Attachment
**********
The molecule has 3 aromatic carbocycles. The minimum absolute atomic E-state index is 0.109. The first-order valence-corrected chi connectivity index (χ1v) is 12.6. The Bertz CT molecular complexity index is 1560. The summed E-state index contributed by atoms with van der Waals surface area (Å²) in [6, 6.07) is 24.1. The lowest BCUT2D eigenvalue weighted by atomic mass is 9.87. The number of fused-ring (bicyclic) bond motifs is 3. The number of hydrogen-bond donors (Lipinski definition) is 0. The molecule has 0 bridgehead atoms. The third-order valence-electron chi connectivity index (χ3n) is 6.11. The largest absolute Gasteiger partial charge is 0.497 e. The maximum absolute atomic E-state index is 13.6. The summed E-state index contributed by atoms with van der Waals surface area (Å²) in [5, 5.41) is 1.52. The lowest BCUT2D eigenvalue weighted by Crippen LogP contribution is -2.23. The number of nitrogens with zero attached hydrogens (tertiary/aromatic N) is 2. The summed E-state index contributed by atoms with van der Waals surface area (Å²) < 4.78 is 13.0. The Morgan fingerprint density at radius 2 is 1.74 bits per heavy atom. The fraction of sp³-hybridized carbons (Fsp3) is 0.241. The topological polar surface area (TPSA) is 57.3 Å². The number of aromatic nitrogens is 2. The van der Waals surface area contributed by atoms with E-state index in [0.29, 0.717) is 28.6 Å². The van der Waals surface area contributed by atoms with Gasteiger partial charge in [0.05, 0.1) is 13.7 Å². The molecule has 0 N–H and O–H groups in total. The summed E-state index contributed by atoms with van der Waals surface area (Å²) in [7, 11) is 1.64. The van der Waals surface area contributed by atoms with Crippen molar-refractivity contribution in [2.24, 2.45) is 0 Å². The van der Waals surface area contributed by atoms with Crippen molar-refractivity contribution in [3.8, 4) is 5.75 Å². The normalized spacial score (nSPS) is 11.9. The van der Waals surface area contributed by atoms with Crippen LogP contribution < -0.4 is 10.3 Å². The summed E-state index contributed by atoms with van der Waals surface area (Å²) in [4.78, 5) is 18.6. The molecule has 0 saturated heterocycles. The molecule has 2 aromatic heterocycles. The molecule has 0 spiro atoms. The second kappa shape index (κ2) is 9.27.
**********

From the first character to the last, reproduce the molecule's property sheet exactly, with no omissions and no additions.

The molecule has 3 aromatic carbocycles. The minimum absolute atomic E-state index is 0.109. The first-order valence-corrected chi connectivity index (χ1v) is 12.6. The Bertz CT molecular complexity index is 1560. The summed E-state index contributed by atoms with van der Waals surface area (Å²) in [6, 6.07) is 24.1. The lowest BCUT2D eigenvalue weighted by atomic mass is 9.87. The number of fused-ring (bicyclic) bond motifs is 3. The number of hydrogen-bond donors (Lipinski definition) is 0. The molecule has 0 bridgehead atoms. The third-order valence-electron chi connectivity index (χ3n) is 6.11. The largest absolute Gasteiger partial charge is 0.497 e. The maximum absolute atomic E-state index is 13.6. The summed E-state index contributed by atoms with van der Waals surface area (Å²) in [5, 5.41) is 1.52. The lowest BCUT2D eigenvalue weighted by Crippen LogP contribution is -2.23. The number of nitrogens with zero attached hydrogens (tertiary/aromatic N) is 2. The summed E-state index contributed by atoms with van der Waals surface area (Å²) < 4.78 is 13.0. The Morgan fingerprint density at radius 2 is 1.74 bits per heavy atom. The fraction of sp³-hybridized carbons (Fsp3) is 0.241. The topological polar surface area (TPSA) is 57.3 Å². The number of aromatic nitrogens is 2. The van der Waals surface area contributed by atoms with E-state index in [0.29, 0.717) is 28.6 Å². The van der Waals surface area contributed by atoms with Gasteiger partial charge in [0.05, 0.1) is 13.7 Å². The molecule has 0 N–H and O–H groups in total. The summed E-state index contributed by atoms with van der Waals surface area (Å²) in [7, 11) is 1.64. The van der Waals surface area contributed by atoms with Crippen molar-refractivity contribution in [2.24, 2.45) is 0 Å². The van der Waals surface area contributed by atoms with Crippen molar-refractivity contribution in [3.8, 4) is 5.75 Å². The normalized spacial score (nSPS) is 11.9. The van der Waals surface area contributed by atoms with Crippen LogP contribution < -0.4 is 10.3 Å². The summed E-state index contributed by atoms with van der Waals surface area (Å²) in [4.78, 5) is 18.6. The molecule has 0 saturated heterocycles. The molecule has 2 aromatic heterocycles. The molecule has 0 spiro atoms. The second kappa shape index (κ2) is 9.27.